JEFF TIEDEMAN: Grill timeTake advantage of nice weather and fix meals outdoors.
Not everyone grills year-round, so with the short summer we have up here where the pines meet the prairie, you have to take advantage of the nice weather when you get it.
I not sure if he subscribes to this philosophy, but Mason Olson of Grand Forks told me that he grilled on three separate occasions on the Fourth of July. Mason, who works at the Urban Stampede, said he first grilled kabobs, then bratwurst and finally a bacon-egg skillet.
We also grilled Monday, albeit only hot dogs. We hosted a little Independence Day celebration for family and a few friends and decided that with the cold smoked chicken, potato salad, baked beans, chips and homemade tomato salsa, vegetable tray, Jell-O salad and dessert that we could forgo burgers or any other kind of grilled meat.
It was the first time this year that we’ve cooked out when I haven’t had grilled vegetables. (The best so far has been the potatoes I prepared with sweet red bell peppers, onions and zucchini that were drizzled with olive oil.)
Vegetables on the grill are fast becoming one of my favorites. While you can make a meal out of just veggies, they’re also the perfect accompaniment for just about any kind of meat or fish. The marinated grilled pheasant (my 2010 bounty) and elk tenderloin — courtesy Mike LaMoine, one of my grandson’s baseball coaches — that we’ve had the past couple of weeks would have been good on their own but were even better with some tasty vegetables.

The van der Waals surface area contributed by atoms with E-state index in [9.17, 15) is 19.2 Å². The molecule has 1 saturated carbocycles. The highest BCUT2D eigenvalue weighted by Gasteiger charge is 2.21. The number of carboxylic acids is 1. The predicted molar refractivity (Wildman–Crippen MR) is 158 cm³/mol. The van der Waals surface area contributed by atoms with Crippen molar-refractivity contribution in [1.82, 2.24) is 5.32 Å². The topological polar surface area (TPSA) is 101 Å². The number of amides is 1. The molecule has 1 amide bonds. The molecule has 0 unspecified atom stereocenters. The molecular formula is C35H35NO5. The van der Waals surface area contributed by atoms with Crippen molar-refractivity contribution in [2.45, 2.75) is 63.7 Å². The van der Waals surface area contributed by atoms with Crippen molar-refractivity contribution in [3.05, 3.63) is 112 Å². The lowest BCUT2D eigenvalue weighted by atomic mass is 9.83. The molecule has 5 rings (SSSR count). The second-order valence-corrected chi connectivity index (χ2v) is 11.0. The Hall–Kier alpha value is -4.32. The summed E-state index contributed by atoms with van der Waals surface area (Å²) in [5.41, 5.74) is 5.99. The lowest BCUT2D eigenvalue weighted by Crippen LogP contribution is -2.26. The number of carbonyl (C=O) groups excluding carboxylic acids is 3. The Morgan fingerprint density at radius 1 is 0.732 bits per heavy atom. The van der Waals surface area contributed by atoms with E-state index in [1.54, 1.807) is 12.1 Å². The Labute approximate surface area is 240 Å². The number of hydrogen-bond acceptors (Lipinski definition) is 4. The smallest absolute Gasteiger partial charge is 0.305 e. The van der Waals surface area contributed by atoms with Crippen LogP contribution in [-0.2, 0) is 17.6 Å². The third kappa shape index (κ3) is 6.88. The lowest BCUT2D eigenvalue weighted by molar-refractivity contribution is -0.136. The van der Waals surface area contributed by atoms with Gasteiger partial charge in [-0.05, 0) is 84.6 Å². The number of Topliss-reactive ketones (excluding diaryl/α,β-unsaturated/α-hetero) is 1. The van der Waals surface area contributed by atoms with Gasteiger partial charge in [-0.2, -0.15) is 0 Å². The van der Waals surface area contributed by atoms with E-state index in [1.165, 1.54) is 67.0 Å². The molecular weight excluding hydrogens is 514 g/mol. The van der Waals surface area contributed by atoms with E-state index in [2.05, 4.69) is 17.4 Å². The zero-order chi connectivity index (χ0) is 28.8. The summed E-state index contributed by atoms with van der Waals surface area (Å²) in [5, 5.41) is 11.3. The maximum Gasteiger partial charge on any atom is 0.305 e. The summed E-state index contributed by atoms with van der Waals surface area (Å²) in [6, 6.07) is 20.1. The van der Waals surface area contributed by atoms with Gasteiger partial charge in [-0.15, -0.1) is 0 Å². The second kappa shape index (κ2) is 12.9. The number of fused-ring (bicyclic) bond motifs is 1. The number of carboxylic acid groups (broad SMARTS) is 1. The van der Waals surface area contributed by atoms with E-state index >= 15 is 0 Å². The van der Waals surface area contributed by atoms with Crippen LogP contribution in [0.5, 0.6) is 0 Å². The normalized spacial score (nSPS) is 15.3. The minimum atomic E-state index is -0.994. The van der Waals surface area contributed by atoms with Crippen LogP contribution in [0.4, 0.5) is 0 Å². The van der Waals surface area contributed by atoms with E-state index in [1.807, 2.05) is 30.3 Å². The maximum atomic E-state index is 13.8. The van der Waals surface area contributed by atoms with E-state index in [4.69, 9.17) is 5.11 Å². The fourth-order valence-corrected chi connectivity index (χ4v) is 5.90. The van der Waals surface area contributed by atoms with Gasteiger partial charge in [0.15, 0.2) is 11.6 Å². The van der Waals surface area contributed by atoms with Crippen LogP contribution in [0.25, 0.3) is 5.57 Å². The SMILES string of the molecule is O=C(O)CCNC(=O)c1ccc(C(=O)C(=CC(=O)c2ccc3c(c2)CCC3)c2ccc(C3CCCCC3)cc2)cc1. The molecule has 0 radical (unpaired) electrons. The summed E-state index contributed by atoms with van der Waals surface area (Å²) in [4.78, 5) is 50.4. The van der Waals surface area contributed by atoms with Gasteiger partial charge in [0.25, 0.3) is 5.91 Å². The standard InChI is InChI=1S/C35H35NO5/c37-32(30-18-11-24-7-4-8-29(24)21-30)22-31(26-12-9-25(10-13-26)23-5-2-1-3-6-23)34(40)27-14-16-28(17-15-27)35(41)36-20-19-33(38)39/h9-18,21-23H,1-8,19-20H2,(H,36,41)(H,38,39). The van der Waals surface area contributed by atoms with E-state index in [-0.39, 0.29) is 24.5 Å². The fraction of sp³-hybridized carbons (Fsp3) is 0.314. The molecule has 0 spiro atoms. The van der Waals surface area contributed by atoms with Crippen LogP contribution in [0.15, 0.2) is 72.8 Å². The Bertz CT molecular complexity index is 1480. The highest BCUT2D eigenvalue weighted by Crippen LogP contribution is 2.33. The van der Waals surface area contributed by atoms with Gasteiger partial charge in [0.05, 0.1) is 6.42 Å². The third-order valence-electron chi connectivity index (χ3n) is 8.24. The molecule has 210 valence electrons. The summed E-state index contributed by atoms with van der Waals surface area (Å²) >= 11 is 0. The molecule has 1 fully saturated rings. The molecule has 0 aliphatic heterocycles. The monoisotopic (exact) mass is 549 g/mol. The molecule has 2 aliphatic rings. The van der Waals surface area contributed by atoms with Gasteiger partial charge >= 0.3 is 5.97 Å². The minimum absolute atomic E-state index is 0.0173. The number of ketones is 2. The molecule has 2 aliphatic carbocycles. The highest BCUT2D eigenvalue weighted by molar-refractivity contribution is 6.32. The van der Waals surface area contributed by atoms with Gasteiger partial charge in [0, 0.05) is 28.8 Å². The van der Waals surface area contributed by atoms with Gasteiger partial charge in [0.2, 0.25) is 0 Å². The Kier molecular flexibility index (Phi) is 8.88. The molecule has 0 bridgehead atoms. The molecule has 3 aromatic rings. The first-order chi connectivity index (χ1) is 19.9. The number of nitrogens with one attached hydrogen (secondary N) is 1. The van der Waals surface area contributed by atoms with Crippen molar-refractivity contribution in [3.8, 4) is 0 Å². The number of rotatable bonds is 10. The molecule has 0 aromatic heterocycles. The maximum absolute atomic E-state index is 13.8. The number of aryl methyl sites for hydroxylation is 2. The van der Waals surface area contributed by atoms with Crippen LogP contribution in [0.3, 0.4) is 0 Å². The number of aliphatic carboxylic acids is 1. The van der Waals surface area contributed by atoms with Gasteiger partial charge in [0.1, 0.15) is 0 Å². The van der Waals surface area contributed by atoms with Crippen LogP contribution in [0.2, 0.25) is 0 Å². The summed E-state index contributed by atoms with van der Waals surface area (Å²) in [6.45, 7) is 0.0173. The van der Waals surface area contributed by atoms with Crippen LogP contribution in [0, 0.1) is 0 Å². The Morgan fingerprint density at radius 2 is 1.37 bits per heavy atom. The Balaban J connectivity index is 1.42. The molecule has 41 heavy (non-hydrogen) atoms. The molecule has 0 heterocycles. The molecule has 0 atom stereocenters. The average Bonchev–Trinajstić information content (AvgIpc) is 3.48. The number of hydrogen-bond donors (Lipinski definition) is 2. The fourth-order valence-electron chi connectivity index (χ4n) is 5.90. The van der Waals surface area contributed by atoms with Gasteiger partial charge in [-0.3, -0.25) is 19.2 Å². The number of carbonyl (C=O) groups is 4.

Both times, I grilled the meat and vegetables separately, but the shish kebab option also would have been equally acceptable. Kebabs — marinated chunks of meat and vegetables on a skewer — take little time to prepare and can be made to order. For example, if your guests don’t eat meat, you can make veggie kebabs. (For a little extra fun, create a kebab assembly line and let guests skewer their own.)
If you don’t grill but would like to learn how, you’re in luck. The North Dakota State University Extension Service for the third straight year is hosting BBQ Boot Camps across the state. In Devils Lake, one will be held from 5 to 8:30 p.m. July 13 at the Ramsey County Fairground, and Grand Forks will host another from 5 to 8:30 p.m. July 14 in the Alerus Center. People can register online at www.ndsu.edu/ bbqbootcamp or call (701) 662-7027 in Devils Lake or (701) 780-8229 in Grand Forks.
Among other things, the camp will introduce would-be grillers to new cooking methods and practices as well as cover topics such as meat cut selection, methods and theories of cooking, food safety and variations in barbecuing practices, such as using rubs, marinades and seasonings.
And hopefully, for new grillers and veterans alike, there’ll will still be a lot of summer left to barbecue.
Tiedeman is food editor at the Herald. Reach him at (701) 780-1136 or toll-free at (800) 477-6572, or e-mail at firstname.lastname@example.org.